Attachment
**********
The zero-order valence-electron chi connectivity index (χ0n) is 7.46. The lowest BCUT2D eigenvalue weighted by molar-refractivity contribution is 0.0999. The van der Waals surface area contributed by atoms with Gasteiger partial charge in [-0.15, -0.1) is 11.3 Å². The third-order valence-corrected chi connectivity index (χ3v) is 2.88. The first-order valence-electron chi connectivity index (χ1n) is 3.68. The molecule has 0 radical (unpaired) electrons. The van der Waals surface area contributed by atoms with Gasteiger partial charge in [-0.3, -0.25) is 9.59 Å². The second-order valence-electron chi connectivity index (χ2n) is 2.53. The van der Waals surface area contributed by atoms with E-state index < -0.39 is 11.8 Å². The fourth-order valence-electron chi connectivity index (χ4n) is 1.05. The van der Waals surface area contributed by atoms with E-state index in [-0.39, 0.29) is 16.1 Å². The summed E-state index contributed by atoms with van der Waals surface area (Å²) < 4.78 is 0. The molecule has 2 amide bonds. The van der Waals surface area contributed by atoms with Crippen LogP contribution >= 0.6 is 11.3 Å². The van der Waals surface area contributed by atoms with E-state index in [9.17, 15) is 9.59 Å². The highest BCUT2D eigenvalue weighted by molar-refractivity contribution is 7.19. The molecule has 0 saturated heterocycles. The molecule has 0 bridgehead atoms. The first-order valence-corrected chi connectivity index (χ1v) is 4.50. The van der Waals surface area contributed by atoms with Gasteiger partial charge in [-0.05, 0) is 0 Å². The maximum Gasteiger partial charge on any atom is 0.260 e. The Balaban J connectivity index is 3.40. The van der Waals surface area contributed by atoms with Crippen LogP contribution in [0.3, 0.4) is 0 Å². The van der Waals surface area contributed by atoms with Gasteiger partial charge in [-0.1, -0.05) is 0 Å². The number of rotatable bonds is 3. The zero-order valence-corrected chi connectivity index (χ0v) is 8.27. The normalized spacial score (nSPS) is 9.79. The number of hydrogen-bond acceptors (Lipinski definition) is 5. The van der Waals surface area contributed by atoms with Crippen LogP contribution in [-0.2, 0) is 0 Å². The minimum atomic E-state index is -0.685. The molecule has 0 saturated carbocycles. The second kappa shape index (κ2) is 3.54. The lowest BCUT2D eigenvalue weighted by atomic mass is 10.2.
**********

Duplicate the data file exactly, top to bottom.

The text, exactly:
The zero-order valence-electron chi connectivity index (χ0n) is 7.46. The lowest BCUT2D eigenvalue weighted by molar-refractivity contribution is 0.0999. The van der Waals surface area contributed by atoms with Gasteiger partial charge in [-0.15, -0.1) is 11.3 Å². The third-order valence-corrected chi connectivity index (χ3v) is 2.88. The first-order valence-electron chi connectivity index (χ1n) is 3.68. The molecule has 0 radical (unpaired) electrons. The van der Waals surface area contributed by atoms with Gasteiger partial charge in [-0.3, -0.25) is 9.59 Å². The second-order valence-electron chi connectivity index (χ2n) is 2.53. The van der Waals surface area contributed by atoms with E-state index < -0.39 is 11.8 Å². The fourth-order valence-electron chi connectivity index (χ4n) is 1.05. The van der Waals surface area contributed by atoms with E-state index in [-0.39, 0.29) is 16.1 Å². The summed E-state index contributed by atoms with van der Waals surface area (Å²) < 4.78 is 0. The molecule has 2 amide bonds. The van der Waals surface area contributed by atoms with Crippen LogP contribution >= 0.6 is 11.3 Å². The van der Waals surface area contributed by atoms with E-state index in [9.17, 15) is 9.59 Å². The highest BCUT2D eigenvalue weighted by molar-refractivity contribution is 7.19. The molecule has 0 saturated heterocycles. The molecule has 0 bridgehead atoms. The first-order valence-corrected chi connectivity index (χ1v) is 4.50. The van der Waals surface area contributed by atoms with Gasteiger partial charge in [-0.05, 0) is 0 Å². The maximum Gasteiger partial charge on any atom is 0.260 e. The Balaban J connectivity index is 3.40. The van der Waals surface area contributed by atoms with Crippen LogP contribution in [0.3, 0.4) is 0 Å². The van der Waals surface area contributed by atoms with Gasteiger partial charge in [-0.1, -0.05) is 0 Å². The number of rotatable bonds is 3. The zero-order valence-corrected chi connectivity index (χ0v) is 8.27. The normalized spacial score (nSPS) is 9.79. The number of hydrogen-bond acceptors (Lipinski definition) is 5. The van der Waals surface area contributed by atoms with Crippen LogP contribution in [-0.2, 0) is 0 Å². The minimum atomic E-state index is -0.685. The molecule has 0 saturated carbocycles. The second kappa shape index (κ2) is 3.54. The lowest BCUT2D eigenvalue weighted by atomic mass is 10.2.